Sunday, September 19, 2010

May the Force be With You

Click on Course Map to Enlarge
My plan this morning was to run out and have Belle do a fast loop around the agility course I set up last week while I stayed behind the 20-point bonus line.  Should have been a piece of cake, but I failed to move far enough laterally to indicate that I wanted Belle to take jump #6 after she exited the tunnel (red handler). I decided that this would be a good opportunity to demonstrate the interaction of angles and distance.  Hoping to capture Belle's point of view of my handling, I set up the video camera two feet above the ground pointing toward me. The first clip shows what happens when I try to handle the tunnel to #6 from the red handler's position.  In the second clip, I demonstrate that at normal layering distance, I can be even more to Belle's left as she exits the tunnel and still put enough pressure on her line that she takes the correct jump.  (You'll notice there is a little loop in her line, but nothing drastic.) In the third and fourth clips, I'm handling from the 20-point bonus line.  To help you see what Belle sees coming out of the tunnel I have inserted two frame shots at the end of the video--one from each clip.  If you pause the video for each shot you can see how much the line extending from Belle to me changes the further I am to Belle's right.  I also inserted a frame shot in the first clip which shows how the line from Belle to me draws her to the off-course jump. I played around with the course map and came up with this visual explanation of why the red handler's position doesn't work. Yet for normal layering I can be even further to Belle's left and still direct her to #6 successfully.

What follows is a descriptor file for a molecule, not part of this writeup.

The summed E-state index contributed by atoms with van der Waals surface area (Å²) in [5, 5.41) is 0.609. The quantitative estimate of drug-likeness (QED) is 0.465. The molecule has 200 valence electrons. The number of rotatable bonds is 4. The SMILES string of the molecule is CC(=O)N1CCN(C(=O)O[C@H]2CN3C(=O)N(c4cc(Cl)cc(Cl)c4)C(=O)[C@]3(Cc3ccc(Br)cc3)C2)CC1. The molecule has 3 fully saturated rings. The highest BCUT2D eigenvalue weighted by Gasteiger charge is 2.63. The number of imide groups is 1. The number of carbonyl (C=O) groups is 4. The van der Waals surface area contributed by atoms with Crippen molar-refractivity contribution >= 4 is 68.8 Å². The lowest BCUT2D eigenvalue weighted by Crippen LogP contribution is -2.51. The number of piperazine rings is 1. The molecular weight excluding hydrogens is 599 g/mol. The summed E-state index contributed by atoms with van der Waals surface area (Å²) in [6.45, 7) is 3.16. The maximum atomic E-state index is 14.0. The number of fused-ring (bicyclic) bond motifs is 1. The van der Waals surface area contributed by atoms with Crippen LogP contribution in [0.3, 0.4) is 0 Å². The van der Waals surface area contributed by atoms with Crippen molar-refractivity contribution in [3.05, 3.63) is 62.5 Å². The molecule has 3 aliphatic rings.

This may or may not be a valid analogy, but to me it seems that the black triangle is more tangible or powerful "forcefield" than the red.  The length of the red triangle weakens the pressure being applied to the dog's line.  Even worse, the red forcefield brings the dog's attention to a very viable off-course line.  At normal layering distance, the black triangle shows more pressure being brought to bear on the correct line.  Additionally, only one off-course obstacle is within the black forcefield.  Actually, if the handler moves a little more to the dog's left, an even stronger push to #6 is created.  If you'd like to play with this effect, load the info below into your Course Designer 3.  You can manipulate the triangles just like you would any obstacle.
Begin Course Designer Version 3 For a free viewer, go to AAJheJxF0W9Ik0EcB/Dv77nN9LGmQwwXm7cXmkEWlC2NlGSYiEVEFqFSIGyE1Bw8 W0S+kt4LKSq9DITeRQRp5AvZ6zDKFwtMQs0QqZhzmT3V9lz3+Nzw7sXd5773jztG npH6x01QhQiyksagAxqIMYrw8d+xi2+WFqoQKtd6mOejrvHbFAE2Kj9U9+QGCw1y YSeNLs3stmuQkeR49VwtD34Lb34te5V/JiZr+pES4B47Gz70vca/cmF52z8lpJka 7nYtn0yvHFtcPBKFM2wQejHDOuoOZgF+neSFxrzHC6UHhHAbnz+tbYjz1q5otkzZ rotOy56SF/2+OveIPaV1PSReUlJs0VvxgsawAI24yz5qOlBVtio7jmYxqhfVi3qz 7V9RYaRzEztFHUbjn6mS/XWx8lbsaxiGs2e7rQc/vb4daiRb78SW9z0rimFWT+X3 JJ+wD5tfannmqXuVuG5z23/L1eKa0Pi8/R2meF1BOBVwdELr+kU4rZQqhLOEJqVr okJmZ5Sm810mIaTkz2bkQ59VmjOflBCalfosq5TQovQcYR/hXIBfBSZFovJvOgL+ CJcyok3cONp9P5EMdsSjiaGGZPBm3LgbAO3l+CHmieWuxI3YwL3g5YGHUWNw6I6T /gfbbrA4 End Course Designer
The next time you run, may the force be with you.

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